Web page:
As a customer I am often frustrated when someone either over or under-supervises me and I get told stuff I already know, or can’t seem to get the information I actually need. Might this be happening with your customers?
I want to quickly demonstrate the use of Blanchard’s Situational Leadership® II model to showcase a way to look at your customers with new eyes. Not only will you save time with this approach, you will also give customers exactly what they need to succeed with your product and thus develop greater respect, memories of care, and referrals.
By teaching customers how to rapidly gain competence with your product they can more quickly feel like champions as they share their brilliance with you and others.
How this works
To begin with, think of something you sell that people are excited to have, but initially don’t know how to use. This first stage of learning we call an Enthusiastic Beginner. What do they need at this stage? They need direction—very specific guidelines, examples, and to be taught and shown how to use the product.
Like any learning curve, there is a next stage. Disillusioned Learner is when the task becomes a bit more difficult and frustrating. Discouragement often sets in when customers find doing the task is much more difficult alone than when they were with you. Now, they need encouragement, a reminder of why what they are doing is important and how to fine tune their abilities so as to mediate their concerns and ratchet up success.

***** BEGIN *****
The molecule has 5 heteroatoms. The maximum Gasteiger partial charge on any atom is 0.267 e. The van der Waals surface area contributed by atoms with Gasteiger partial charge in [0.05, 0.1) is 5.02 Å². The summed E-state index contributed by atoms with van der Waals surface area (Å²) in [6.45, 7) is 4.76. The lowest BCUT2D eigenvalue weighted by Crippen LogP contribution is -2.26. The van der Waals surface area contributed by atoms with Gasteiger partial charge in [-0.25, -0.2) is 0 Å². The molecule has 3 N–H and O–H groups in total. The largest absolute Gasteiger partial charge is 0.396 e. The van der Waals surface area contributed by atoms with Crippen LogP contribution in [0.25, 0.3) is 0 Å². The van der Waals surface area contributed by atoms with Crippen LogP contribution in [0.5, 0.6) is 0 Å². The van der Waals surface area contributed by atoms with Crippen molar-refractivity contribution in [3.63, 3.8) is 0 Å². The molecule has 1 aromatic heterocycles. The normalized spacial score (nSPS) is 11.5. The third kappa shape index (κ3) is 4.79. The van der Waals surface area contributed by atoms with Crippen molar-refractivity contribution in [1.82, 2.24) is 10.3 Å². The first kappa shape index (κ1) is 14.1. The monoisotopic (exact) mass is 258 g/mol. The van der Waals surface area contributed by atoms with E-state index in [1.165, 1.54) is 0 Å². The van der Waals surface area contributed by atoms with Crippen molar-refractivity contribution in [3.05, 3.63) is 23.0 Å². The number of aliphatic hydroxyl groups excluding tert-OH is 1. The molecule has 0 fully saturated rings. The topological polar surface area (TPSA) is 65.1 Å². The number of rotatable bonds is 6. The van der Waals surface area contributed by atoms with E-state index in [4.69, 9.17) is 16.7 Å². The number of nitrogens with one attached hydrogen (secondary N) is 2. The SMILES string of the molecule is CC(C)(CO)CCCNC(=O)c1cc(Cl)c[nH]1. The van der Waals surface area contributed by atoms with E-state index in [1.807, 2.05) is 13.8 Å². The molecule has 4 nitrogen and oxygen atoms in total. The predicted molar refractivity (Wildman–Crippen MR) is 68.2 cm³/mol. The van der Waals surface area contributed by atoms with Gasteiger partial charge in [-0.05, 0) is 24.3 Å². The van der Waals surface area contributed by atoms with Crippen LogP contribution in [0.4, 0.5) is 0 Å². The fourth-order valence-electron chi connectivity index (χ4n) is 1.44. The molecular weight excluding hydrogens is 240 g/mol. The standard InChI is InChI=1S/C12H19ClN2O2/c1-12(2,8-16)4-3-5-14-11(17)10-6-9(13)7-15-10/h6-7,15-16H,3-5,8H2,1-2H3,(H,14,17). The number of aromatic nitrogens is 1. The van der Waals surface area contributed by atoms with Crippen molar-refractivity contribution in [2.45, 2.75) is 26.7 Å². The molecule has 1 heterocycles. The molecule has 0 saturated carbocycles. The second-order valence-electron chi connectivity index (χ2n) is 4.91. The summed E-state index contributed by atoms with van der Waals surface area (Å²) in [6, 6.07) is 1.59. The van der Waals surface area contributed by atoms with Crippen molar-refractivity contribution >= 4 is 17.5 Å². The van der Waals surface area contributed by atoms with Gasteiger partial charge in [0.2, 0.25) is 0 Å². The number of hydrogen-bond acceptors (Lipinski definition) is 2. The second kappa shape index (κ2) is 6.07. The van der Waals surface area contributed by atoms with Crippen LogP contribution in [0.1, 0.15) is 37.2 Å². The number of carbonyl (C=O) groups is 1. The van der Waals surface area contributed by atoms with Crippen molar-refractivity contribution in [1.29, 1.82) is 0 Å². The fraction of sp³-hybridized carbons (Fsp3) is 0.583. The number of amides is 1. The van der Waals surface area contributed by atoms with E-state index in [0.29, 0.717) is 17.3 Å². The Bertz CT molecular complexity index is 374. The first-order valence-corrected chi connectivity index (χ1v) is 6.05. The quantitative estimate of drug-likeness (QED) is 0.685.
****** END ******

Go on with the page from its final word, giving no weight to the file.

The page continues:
Soon, they will be Capable, but Cautious Performers, who are using their new products, but cautiously and probably with less speed than someone who has been using it for years. They need to practice, share their thoughts, and hear their ideas, to be able to talk with you about what they are doing well and what they would like to do better. Since they are capable at this time, they really need air time to build their confidence in their competence.
With care, customers progress to a final development level as Self-Reliant Achievers. At this level they are highly competent and highly committed. This is your opportunity to really engender customer devotion by weaving their genius into the mix and having them participate on expert teams. By asking them to teach others and share ideas you are really helping them to feel smart and recognize their brilliance.
Develop your customers
Situationally developing your customers is a great way to expand your use of the Situational Leadership® II model. In the same way that it works for developing employees it can help you set up customers for rapid success and long term relationships where people feel valued, cared for and positioned to shine.
About the author:
Vicki Halsey is one of the principal authors—together with Kathy Cuff—of The Ken Blanchard Companies’ Legendary Service training program. Their customer service focused posts appear on the first and third Thursday of each month.